Employee’s Facebook Venting not Protected Speech

A police officer had a Facebook page which was set to "private," but was viewable to any of her numerous Facebook "friends," who could then potentially distribute material on her page more broadly. On her page, she had posted a comment criticizing an investigator in her department. The department had a work rule requiring that any criticism of a fellow officer be directed through official department channels, and should not be used to to the disadvantage of the reputation or operation of the department or employees. More ›

Jersey City Passes paid sick Leave Legislation

Cities like San Francisco, Portland, Seattle, Washington D.C., and New York City have already passed, and in many cases, implemented, laws which allow eligible employees to have paid time off of work to address illnesses or medical conditions. Jersey City, New Jersey is the latest city to pass such legislation. The new Paid Sick Time Ordinance will go into effect on January 24, 2014. Employers in the private sector who have 10 or more Jersey City employees will be required to provide eligible employees with at least one hour of paid sick leave for each thirty hours worked, up to 40 hours of maximum paid sick leave per year. Employers who have less than 10 employees aren't off the hook entirely. Those employers must still provide eligible employees with sick leave, only it can be unpaid instead of paid. Eligible employees are any full-time or part-time employees (including temporary employees) who work in Jersey City for at least 80 hours per year.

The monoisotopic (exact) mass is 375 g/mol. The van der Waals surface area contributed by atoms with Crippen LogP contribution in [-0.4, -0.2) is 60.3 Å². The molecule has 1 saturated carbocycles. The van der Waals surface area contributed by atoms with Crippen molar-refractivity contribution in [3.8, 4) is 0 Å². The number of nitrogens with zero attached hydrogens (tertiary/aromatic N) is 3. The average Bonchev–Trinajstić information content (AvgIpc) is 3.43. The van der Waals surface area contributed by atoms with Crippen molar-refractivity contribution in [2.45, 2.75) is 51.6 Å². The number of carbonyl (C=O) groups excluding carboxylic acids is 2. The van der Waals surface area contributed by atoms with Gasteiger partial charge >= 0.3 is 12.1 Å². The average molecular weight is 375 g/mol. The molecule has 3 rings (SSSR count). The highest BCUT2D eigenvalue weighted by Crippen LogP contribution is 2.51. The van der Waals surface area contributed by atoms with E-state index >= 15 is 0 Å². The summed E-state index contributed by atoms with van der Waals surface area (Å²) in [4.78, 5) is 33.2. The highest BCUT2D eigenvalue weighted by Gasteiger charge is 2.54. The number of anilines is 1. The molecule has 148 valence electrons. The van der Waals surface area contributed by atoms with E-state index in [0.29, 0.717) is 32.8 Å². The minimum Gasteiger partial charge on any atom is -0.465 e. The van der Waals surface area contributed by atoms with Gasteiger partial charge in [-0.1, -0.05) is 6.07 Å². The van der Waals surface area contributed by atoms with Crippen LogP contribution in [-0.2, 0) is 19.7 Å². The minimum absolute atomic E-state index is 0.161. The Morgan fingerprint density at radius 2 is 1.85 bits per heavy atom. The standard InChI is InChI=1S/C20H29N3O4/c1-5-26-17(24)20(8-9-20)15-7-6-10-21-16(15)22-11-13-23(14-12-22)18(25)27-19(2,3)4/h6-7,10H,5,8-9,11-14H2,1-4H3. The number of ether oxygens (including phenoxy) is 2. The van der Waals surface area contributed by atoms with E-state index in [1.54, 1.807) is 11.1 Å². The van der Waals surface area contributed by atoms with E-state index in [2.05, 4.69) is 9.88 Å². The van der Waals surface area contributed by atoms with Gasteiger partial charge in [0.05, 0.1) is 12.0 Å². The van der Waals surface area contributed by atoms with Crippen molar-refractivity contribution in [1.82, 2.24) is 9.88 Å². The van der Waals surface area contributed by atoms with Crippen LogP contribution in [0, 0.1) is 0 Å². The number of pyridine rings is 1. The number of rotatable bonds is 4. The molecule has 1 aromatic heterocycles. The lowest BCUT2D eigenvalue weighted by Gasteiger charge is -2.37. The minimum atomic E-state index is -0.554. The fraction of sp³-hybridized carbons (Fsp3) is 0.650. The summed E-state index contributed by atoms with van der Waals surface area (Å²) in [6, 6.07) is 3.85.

The Ordinance contains other important information for employers, and can be viewed in its entirety here.

Eighth Circuit Rules Employer paid Disability Payments Constitute Earnings for Purposes of Wage Garnishment

An employee was injured on the job and as a result could no longer work for her employer and began receiving payments under a disability insurance program paid for by the employer. Sometime after the employee began receiving disability payments, the employee was incarcerated and upon her release, was forced to pay restitution. The Internal Revenue Service sought to garnish these disability payments pursuant to her restitution sentence. The employee challenged this garnishment claiming that the disability payments constituted earnings under the Consumer Credit Protection Act (“Act”) and thus were subject to the limitations that the Act places on the amount of earnings subject to garnishment. More ›

When Employer Errs, Foreign National may Challenge Denial of Immigrant Visa Petition

In a significant decision for workers currently in the U.S. in an employment-based non-immigrant  status (e.g., H-1B, L), the Sixth Circuit Court of Appeals held earlier this month that a foreign national may individually seek review of a denial of a green card petition filed on his behalf by his employer. The decision, Patel v. USCIS, No. 12-1962 (6th Cir. Oct. 11, 2013), suggests a new opportunity for employment-based immigrant visa applicants -- if an immigrant visa petition is denied, the alien may request review in federal court even if the employer (or, more likely, former employer) no longer wishes to pursue the visa. Perhaps more importantly, though, the case demonstrates the serious problems that can and often do result from an incorrectly filed immigrant petition. More ›

Courts may Certify Class Claims Where Damages Differ

In Benton v. Telecom Network Specialists, Inc., the California Court of Appeal for the Second Appellate District affirmed that employee wage and hour and meal break cases may be suitable for class certification even where employees experience diverse damages.

The case supports the proposition that courts considering whether common issues predominate for class certification purposes must focus on plaintiffs’ theory of liability and not on whether class members will have to prove their damages individually. More ›